Stocks head into Wednesday tentatively, as investors once more look to Washington for clarity on the Obama Administration's budget and policies.
Traders are also watching a market teetering on 12-year lows to see if stocks can hold onto current levels. "It's bumbling around. It doesn't know what to do," said Art Cashin, UBS director of floor operations. "It's always nervous when the government figures are on TV."
The Dow finished 37 points lower at 6726, and the S&P 500 slipped 4.49 to 696.33, its lowest close since October, 1996. "This is a kind of weak reflex rally on an oversold condition," said Cashin. Stocks had been higher Tuesday before closing lower.
"It'll be interesting to see if they go after the S and P. They're at 1995 support levels - 680 to 685. To me, that will be very important because after that you could start hitting air pockets to levels you'd rather not think about," he said.
Treasury Secretary Timothy Geithner Wednesday heads to Capitol Hill for a second day to discuss President Obama's budget, this time before the Senate Finance Committee at 10 a.m. The Senate Budget Committee continues its hearing with testimony from Peter Orszag, director of the Office of Management and Budget. Geithner testified at the House Ways and Means Committee Tuesday while Fed Chairman Ben Bernanke testified before the Senate Budget Committee.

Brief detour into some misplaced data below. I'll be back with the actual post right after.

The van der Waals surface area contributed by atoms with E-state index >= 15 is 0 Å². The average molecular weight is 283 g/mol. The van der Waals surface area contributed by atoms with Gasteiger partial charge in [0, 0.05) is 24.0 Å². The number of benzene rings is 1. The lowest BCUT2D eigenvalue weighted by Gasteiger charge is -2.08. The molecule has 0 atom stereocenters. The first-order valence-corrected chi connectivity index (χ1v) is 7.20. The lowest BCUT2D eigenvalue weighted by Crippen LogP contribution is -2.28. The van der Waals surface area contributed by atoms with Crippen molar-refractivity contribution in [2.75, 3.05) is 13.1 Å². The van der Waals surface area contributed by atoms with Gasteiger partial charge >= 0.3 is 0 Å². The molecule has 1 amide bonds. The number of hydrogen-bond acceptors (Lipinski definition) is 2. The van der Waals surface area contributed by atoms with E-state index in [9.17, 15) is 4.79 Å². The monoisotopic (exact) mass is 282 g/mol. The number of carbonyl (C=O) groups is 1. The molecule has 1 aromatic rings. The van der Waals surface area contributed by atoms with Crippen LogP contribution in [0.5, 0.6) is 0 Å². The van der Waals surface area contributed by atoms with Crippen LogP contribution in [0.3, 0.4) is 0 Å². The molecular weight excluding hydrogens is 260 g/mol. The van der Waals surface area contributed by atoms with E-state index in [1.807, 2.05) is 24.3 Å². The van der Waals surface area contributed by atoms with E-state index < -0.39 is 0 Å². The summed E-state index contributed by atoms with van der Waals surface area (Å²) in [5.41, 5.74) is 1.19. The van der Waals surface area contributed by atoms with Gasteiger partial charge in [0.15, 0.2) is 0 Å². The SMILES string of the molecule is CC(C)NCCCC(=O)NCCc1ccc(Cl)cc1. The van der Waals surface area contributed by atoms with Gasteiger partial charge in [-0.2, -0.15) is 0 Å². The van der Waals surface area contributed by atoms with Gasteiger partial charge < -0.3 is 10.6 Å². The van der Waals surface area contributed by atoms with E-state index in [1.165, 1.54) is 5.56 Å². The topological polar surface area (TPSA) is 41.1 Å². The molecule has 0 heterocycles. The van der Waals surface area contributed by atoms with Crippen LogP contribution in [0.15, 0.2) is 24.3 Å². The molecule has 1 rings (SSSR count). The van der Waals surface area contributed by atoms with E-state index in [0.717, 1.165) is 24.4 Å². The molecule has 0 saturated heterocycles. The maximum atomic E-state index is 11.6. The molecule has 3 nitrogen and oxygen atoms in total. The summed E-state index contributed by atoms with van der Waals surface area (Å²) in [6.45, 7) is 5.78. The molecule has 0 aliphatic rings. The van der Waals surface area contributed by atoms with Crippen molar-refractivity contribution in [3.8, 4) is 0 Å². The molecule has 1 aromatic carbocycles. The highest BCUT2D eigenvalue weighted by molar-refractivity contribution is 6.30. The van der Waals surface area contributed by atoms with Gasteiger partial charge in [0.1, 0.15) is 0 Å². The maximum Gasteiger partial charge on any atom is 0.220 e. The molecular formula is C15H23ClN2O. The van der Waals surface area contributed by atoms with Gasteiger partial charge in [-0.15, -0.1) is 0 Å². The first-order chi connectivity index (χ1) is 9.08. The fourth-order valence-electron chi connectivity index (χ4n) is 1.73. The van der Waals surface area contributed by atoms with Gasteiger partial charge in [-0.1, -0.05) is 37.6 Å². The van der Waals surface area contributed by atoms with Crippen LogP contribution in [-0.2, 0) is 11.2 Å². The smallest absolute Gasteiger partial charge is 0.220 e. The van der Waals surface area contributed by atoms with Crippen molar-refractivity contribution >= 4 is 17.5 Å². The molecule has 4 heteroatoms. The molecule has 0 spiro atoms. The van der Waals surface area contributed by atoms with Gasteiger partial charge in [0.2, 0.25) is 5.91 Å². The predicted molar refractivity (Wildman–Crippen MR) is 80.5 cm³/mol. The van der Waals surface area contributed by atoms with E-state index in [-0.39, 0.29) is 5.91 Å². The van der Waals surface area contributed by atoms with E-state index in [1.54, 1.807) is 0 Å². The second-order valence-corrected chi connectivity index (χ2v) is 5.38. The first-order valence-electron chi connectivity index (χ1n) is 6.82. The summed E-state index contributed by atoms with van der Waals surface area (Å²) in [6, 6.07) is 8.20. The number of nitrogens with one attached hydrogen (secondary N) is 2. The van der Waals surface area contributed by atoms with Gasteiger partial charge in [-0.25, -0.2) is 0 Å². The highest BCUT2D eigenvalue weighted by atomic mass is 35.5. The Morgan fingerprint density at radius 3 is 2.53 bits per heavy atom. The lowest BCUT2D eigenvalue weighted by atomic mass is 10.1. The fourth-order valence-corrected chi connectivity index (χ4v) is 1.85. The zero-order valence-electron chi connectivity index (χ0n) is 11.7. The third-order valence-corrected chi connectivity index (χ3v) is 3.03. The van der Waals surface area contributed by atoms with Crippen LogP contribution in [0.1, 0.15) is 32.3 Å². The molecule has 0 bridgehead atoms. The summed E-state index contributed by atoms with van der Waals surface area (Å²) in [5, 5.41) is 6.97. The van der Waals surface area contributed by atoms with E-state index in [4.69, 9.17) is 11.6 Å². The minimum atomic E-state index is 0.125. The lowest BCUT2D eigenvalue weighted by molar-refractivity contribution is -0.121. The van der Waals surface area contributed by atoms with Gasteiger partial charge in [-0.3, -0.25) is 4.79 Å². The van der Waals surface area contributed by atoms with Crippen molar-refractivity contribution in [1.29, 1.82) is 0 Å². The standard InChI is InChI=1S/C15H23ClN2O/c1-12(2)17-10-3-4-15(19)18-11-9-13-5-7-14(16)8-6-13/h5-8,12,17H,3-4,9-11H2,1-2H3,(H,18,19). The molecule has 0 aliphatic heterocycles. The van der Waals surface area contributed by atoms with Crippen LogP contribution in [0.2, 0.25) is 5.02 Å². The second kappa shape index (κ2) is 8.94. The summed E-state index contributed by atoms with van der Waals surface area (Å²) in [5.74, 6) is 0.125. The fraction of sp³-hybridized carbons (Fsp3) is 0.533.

Treasury also unveils details of the Obama Administration's foreclosure relief plan Wednesday and will clarify guidelines for homeowners on who qualifies for the program. On the data front, ADP's employment report is released at 8:15 a.m. Economists expect the ADP number to show a loss of 630,000. ISM non-manufacturing data is reported at 10 a.m., and the Fed's Beige Book on the economy is released at 2 p.m.
Another hearing worth watching Wednesday is the Senate Governmental Affairs Committee on tax haven banks and U.S. tax compliance. Representatives from IRS, UBS, the Justice Department and the Swiss Group Managing Board will discuss tax havens and the disclosure of U.S. clients with Swiss bank accounts.
Earnings reports are expected from Toll Brothers, Costco and B.J.'s Wholesale.
Did He Say Buy?
Comments from President Obama on the stock market got traders chattering Tuesday morning, but by mid afternoon the White House press office back pedaled on the comment. Here's what the president said:
"What you're now seeing is profit and earning ratios are starting to get to the point where buying stocks is a potentially good deal if you've got a long-term perspective on it," said President Obama.